Optics.org
Liquid Instruments Webinar
Liquid Instruments Webinar
daily coverage of the optics & photonics industry and the markets that it serves
Featured Showcases
Photonics West Showcase
Menu
Historical Archive

Ultrafast pulses fool heat-seeking missiles

15 May 2006

A femtosecond laser's ability to generate an intense electric field makes it ideal for disrupting missiles that use infrared guidance systems. Emmanuel Marquis describes a ground-based solution that could protect civilian and military aircraft against missile attacks.

Shoulder-fired ground-to-air guided missiles known as MANPADS (man-portable air defence systems) have been widely used in conflicts around the globe since the 1960s. They account for a large number of aircraft downed in recent wars and now pose a major threat to military and civilian transport alike.

Such missiles are usually short-range devices, with engagement distances close to 3000 m, and operate on the principle of infrared detection. The first generation that appeared in the 1960s, such as the Soviet SA-7 MANPAD, used a cooled infrared detector operating in the 1-5 μm range to home-in on the hot jet plume of the aircraft engines.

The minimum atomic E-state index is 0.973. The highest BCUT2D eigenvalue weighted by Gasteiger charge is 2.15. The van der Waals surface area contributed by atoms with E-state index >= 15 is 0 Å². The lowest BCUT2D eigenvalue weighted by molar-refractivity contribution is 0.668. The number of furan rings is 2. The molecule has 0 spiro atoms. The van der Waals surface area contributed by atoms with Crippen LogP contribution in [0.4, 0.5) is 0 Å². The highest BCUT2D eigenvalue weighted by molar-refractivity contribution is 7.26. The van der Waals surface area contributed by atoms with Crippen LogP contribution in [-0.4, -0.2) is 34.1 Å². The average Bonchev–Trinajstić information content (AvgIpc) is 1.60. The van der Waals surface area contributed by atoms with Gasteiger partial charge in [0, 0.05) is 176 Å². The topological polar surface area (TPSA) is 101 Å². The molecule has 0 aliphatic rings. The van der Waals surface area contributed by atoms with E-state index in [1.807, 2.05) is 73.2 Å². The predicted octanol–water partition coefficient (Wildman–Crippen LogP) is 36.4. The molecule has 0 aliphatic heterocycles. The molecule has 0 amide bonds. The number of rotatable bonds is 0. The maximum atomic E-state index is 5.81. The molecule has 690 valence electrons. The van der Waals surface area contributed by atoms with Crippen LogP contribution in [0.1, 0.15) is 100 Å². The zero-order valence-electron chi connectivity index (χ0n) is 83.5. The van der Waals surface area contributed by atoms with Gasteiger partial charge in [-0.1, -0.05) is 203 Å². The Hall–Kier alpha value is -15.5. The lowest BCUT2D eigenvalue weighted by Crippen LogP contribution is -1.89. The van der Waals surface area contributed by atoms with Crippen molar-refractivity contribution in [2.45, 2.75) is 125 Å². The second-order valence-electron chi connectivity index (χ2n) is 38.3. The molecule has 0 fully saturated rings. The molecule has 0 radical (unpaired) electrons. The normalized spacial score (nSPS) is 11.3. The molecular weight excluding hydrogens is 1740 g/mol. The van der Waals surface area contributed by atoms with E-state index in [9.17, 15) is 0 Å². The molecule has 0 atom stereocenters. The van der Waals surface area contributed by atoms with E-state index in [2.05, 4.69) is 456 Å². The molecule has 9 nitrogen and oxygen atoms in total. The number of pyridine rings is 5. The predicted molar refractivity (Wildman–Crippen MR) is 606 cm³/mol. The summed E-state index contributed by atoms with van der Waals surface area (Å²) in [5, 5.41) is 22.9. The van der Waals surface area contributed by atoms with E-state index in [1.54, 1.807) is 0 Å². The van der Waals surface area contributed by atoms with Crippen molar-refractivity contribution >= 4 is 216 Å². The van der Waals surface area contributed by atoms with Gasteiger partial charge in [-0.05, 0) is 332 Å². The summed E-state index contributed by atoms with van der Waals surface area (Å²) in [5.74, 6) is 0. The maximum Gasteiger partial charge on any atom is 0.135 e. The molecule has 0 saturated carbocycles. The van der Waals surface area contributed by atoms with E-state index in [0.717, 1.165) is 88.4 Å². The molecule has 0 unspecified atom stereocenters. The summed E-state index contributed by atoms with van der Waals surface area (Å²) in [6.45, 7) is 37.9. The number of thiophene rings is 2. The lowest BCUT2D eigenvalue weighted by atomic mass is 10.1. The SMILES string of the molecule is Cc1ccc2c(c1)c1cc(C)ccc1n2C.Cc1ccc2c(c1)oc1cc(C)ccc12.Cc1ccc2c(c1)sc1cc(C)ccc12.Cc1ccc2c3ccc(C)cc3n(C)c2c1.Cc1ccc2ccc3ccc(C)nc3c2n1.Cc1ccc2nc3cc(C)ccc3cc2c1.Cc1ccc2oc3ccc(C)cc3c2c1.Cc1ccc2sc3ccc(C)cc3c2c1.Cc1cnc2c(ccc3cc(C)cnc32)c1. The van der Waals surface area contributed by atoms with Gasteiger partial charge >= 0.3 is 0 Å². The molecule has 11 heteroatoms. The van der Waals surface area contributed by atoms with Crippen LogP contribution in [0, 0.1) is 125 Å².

New generations, such as the US Stinger, combine infrared and ultraviolet imaging detectors making them substantially harder to jam as they can lock on to lower heat generation sources, such as aircraft landing lights.

Civilian aircraft at low altitude making their final approach into airports are virtually defenceless targets against MANPADS and may not survive a direct hit to an engine or fuel tank. Although various techniques have been investigated to enhance the protection of aircraft against this threat, none are currently satisfactory.

For example, the lower exhaust gas temperature of double-flux civilian engines may prevent some earlier generation missiles from locking on as the infrared emissivity is low compared with military engines. When a civilian aircraft is landing and there is no engine thrust, the exhaust gas temperature falls below 400 °C. However, the aircraft will be a target during the take-off phase when the engines are providing maximum thrust. In addition, transport aircraft carrying a full load of passengers and fuel are not allowed to perform evasive manoeuvres.